The economic analysis carried out for the White review demonstrated that whitefish stocks would have to be some 30% greater to yield a viable and attractive return for the boats now in the demersal sector. There is no prospect of the stocks and permitted fishing activity increasing by this amount in the foreseeable future. Accordingly, decommissioning is needed to provide a secure economic return for the boats remaining. This will lead to less pressure on fish stocks leaving the remaining boats to make a good living within the permitted fishing effort or allowable catches.
Council regulation (EC) No. 2792/1999 lays down the detailed rules and arrangements on Community structural assistance in the fisheries sector and specifies that to be eligible for a decommissioning grant, or scrapping premium, a vessel must meet the following criteria. The vessel must have carried out a fishing activity for at least 75 days at sea in each of the two periods of 12 months preceding the date of the application for permanent withdrawal; the vessel must be ten years old or more; the vessel must be operational at the time the decision is taken to grant the premium; and prior to its permanent withdrawal, the vessel must be registered in the fishing vessel register of the Community.
The purpose of the decommissioning scheme for the demersal and shellfish fleets is to establish a better balance between fleet size and available fishing entitlements. Ireland's fishing fleets, like those of all our European partners, are governed by the rules of the CFP, a complex policy that incorporates a significant volume of legislation. Ireland's fisheries are subject to a range of management measures put in place to ensure the sustainable exploitation of fish resources. These obviously impact both nationally and at an individual level, and significantly affect how each fishing vessel or fisherman may conduct business. There is a complex range of instruments employed under the CFP to manage fishing within the EU.
The uncertainties facing the demersal and shellfish sectors because of quota and effort restrictions have been compounded by a range of other factors. The cumulative effect is the realisation that there is no real economic future for some of the participants in these sectors unless a large proportion of the fishing capacity can be taken out in order that those remaining can look forward to working in a fishing industry with good economic prospects. A national decommissioning programme is seen as the best way of taking out the necessary fishing capacity.
Following the review of the decommissioning needs of the whitefish and shellfish fleet by Mr. White in July 2005, the scheme to withdraw capacity permanently from the demersal and shellfish sectors of the Irish fishing fleet, commonly referred to as the fishing vessel decommissioning scheme, was launched on 5 October 2005. The closing date for receipt of applications was 1 November 2005. Some 64 applications were received on time by BIM, which was the implementing authority for the scheme. Successful applicants were approved for decommissioning in two tranches in November 2005 and February 2006. Grant aid was paid in two instalments, 50% on administrative decommissioning, that is the surrender of the sea fishing boat licence and de-registration of the vessel, and 50% on physical destruction of the vessel. Council Regulation (EC) No. 2792/1999 of 7 December 1999 sets down the detailed rules for the payment of grant aid for decommissioning of fishing vessels. The scheme was drawn up in full compliance with the terms of the EU regulation. Under the terms of the decommissioning scheme there is a right of appeal to an independent appeals officer appointed by the Minister, a non-statutory arrangement.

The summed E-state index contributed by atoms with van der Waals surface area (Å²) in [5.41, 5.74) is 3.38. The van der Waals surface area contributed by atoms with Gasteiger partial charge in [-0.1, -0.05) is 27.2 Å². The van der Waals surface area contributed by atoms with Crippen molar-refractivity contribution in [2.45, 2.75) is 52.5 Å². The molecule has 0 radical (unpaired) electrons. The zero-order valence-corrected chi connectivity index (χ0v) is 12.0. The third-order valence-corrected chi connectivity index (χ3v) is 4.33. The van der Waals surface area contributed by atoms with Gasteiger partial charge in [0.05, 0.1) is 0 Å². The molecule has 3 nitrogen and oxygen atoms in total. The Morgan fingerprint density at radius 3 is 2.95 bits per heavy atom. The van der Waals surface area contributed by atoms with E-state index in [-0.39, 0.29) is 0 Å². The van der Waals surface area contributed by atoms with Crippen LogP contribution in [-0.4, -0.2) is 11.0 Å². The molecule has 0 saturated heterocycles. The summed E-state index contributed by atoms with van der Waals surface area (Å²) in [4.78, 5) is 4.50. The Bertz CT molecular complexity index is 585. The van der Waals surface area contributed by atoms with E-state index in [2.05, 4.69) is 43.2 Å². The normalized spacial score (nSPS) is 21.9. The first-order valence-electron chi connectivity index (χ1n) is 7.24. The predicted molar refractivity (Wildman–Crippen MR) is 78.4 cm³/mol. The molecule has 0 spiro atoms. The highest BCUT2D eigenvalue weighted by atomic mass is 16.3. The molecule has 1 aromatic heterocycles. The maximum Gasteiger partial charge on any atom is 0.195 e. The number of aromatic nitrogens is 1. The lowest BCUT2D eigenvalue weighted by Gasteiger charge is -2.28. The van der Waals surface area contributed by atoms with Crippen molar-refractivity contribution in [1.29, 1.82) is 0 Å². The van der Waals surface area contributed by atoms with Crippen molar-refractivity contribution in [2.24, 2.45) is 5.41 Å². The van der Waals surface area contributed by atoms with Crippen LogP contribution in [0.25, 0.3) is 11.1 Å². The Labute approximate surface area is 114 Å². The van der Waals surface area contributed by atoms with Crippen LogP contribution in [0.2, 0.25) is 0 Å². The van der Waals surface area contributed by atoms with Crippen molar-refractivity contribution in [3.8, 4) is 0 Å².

An updated analysis undertaken in the Cawley review in 2006 indicates that whitefish stocks generally, and available quotas in particular, would have to be some 45% greater to yield a viable return for the vessels now in the demersal, whitefish and nephrops sector. On this basis, and taking into account the current capacity of the polyvalent and beam trawl segments of the fleet, the Cawley report recommended that in total 14,318 gross tonnes should be decommissioned of which 3,178 gross tonnes has been scrapped to date. Thus the revised target for the planned decommissioning scheme is set at 11,140 gross tonnes.
The person involved applied for the decommissioning of his vessel. BIM wrote to the applicant on 1 September 2006 advising him that he had been unsuccessful in his application because he had not met the minimum criteria of the scheme. The applicant appealed this decision and on 5 September 2007 the appeals officer granted his appeal. In all the circumstances and conscious of the State's legal obligations under EU law the Minister has taken further legal advice in the matter. In that context the case has been re-examined. I expect this matter will be the subject of litigation and I expect it will be dealt with fully in the courts. Accordingly I am not in a position to discuss this matter further at this stage.
Only two paragraphs of the Minister's response related to the matter I raised. I am sorry to say we are no better off. Of the 64 applicants how many were refused? How many are in the same position as the one I raised? This is a case of the State being unhappy with the outcome and taking the person to court knowing he does not have the resources to challenge the State in the High Court. The State is denying people their rights. The Government established the independent commission and appointed an independent senior counsel. Why can it not accept her decision? She has no vested interests in this case but the Government did not like the outcome. How many more cases like this are there?